Reject Apostasy, Cling to the Truth!
“Everyone that pushes ahead and does not remain in the teaching of the Christ does not have God. He that does remain in this teaching is the one that has both the Father and the Son.”—2 JOHN 9.
1, 2. (a) How has Satan at times tried to extinguish the light of truth among Jehovah’s people? (b) Why is it vital that Jehovah’s Witnesses reject apostasy?
JEHOVAH GOD is the Source of spiritual truth. To him, therefore, the psalmist appropriately prayed: “Send out your light and your truth.” (Psalm 43:3) Accordingly, truth is an identifying mark of Jehovah’s worshipers.—John 8:31, 32; 17:17.
2 In an effort to extinguish the light of truth among Jehovah’s people, Satan the Devil has at times sought to corrupt the Christian congregation by means of apostate teachings. (2 Corinthians 4:1-6; Jude 3, 4) But he has failed in these attempts because faithful witnesses of Jehovah reject apostasy and cling to spiritual truth. In fact, doing so is vital if we are to maintain a close relationship with Jehovah God and Jesus Christ, for the Christian apostle John was divinely inspired to write: “Everyone that pushes ahead and does not remain in the teaching of the Christ does not have God. He that does remain in this teaching is the one that has both the Father and the Son.”—2 John 9.
3. What questions will be answered as we consider Second and Third John?
3 But what should Jehovah’s Witnesses do to resist apostasy? And how can they promote Christian interests as “fellow workers in the truth”? (3 John 8) For answers, we will consider the apostle John’s second and third inspired letters, written in or near Ephesus, Asia Minor, about 98 C.E.
Truth and Love Essential
4, 5. (a) Why could the apostle John appropriately refer to himself as “the older man”? (b) Who were “the chosen lady” and her “children”?
4 John opened his second letter with these words:
“The older man to the chosen lady and to her children, whom I truly love, and not I alone, but all those also who have come to know the truth, because of the truth that remains in us, and it will be with us forever.”—2 John 1, 2.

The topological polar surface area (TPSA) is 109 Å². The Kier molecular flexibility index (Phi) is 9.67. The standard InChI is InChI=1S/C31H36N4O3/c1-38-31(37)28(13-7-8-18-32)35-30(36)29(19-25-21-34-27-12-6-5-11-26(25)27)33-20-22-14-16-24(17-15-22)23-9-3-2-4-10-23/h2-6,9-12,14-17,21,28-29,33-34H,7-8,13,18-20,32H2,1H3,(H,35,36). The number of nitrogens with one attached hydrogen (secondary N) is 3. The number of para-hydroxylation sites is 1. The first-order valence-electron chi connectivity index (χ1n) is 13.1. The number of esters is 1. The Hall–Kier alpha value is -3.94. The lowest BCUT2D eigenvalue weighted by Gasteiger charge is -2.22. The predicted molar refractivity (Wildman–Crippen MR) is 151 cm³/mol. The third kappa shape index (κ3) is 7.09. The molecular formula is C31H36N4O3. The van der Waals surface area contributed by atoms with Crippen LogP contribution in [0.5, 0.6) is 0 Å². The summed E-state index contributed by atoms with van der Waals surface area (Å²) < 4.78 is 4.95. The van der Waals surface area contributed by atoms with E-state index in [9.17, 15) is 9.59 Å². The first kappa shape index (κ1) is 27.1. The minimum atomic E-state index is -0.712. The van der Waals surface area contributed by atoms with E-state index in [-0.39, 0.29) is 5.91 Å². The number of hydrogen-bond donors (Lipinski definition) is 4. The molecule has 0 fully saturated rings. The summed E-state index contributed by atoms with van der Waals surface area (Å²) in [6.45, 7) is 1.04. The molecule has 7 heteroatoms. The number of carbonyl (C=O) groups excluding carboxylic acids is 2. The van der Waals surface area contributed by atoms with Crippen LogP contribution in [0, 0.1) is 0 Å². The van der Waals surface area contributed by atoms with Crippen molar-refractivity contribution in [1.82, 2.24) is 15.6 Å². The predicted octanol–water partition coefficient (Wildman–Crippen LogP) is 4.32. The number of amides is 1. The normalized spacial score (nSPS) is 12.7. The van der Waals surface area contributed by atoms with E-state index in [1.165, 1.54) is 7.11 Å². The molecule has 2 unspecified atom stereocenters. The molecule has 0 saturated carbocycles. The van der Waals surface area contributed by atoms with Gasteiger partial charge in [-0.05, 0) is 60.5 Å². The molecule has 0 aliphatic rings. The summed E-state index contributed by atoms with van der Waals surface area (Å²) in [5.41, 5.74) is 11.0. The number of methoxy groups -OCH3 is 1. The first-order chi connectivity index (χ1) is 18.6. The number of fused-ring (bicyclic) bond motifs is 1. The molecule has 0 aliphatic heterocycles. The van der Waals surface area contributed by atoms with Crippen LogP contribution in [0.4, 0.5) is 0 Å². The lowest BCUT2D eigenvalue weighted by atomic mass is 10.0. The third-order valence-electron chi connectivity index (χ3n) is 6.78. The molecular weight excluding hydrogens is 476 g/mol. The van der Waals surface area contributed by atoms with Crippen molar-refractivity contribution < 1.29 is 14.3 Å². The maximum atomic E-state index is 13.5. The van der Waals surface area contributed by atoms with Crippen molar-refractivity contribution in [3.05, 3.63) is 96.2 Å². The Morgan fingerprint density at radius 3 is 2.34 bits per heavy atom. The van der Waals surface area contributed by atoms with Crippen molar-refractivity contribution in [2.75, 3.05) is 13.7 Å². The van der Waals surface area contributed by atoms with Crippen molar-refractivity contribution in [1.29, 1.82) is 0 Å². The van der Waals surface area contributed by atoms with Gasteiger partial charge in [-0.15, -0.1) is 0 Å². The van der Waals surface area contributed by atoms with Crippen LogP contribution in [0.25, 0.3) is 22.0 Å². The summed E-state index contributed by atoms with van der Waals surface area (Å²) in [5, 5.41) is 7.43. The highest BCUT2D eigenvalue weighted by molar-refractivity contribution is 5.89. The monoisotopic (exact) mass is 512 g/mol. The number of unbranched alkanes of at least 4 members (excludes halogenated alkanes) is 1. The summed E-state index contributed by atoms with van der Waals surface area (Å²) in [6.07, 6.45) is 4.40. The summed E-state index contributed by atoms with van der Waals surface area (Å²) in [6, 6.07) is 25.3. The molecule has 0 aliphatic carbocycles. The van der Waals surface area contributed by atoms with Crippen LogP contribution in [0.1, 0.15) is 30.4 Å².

5 By the end of the first century C.E. the apostle John was indeed “the older man,” being about 100 years old and also an elder of very ripe spiritual growth or age. (Compare Galatians 2:9.) In addressing “the chosen lady,” he may have been referring to a particular congregation in some undisclosed location, and this wording may have been used to confuse persecutors. In that case, her “children” were spiritual children, members of that congregation and spirit-begotten Christians “chosen” by God for the heavenly calling. (Romans 8:16, 17; Philippians 3:12-14) On the other hand, Kyria (Greek for “Lady”) may have been the name of an individual Christian woman.
6. (a) What is “the truth” to which John made reference? (b) How does “the truth” remain in genuine Christians and stay with them “forever”?
6 In any event, this ‘chosen lady and her children’ were truly loved by John and all other witnesses of Jehovah who had come to know “the truth.” That “truth” was the whole body of teaching that centered on Jesus Christ. Firmly clinging to it was essential for salvation. (John 4:24; Ephesians 1:13, 14; 1 John 3:23) One basic reason why past and present witnesses of Jehovah have love among themselves is that they have a common love for “the truth.” It “remains in” them in that it keeps residing in their hearts. This truth will stay with such genuine Christians “forever,” as a constant companion. It is, indeed, a cherished possession of Jehovah’s Witnesses today, and they thank their heavenly Father for it.
7. How do undeserved kindness, mercy and peace all come from both God and Christ?
7 Divine blessings are assured for those who adhere faithfully to “the truth.” Pointing this out, the apostle added:
“There will be with us undeserved kindness, mercy and peace from God the Father and from Jesus Christ the Son of the Father, with truth and love.” (2 John 3)
Undeserved kindness comes from both Jehovah and Jesus in that sinful humans “are being declared righteous by [God’s] undeserved kindness through the release by the ransom paid by Christ Jesus.” (Romans 3:23, 24) Similarly, the heavenly Father is the Source of mercy, but it comes to imperfect humans through Christ. (Hebrews 4:14-16; Jude 20, 21) Additionally, to have peace with Jehovah, sinners need to have their transgressions atoned for, and this has been made possible through Jesus’ death as a ransom sacrifice.—Colossians 1:18-20.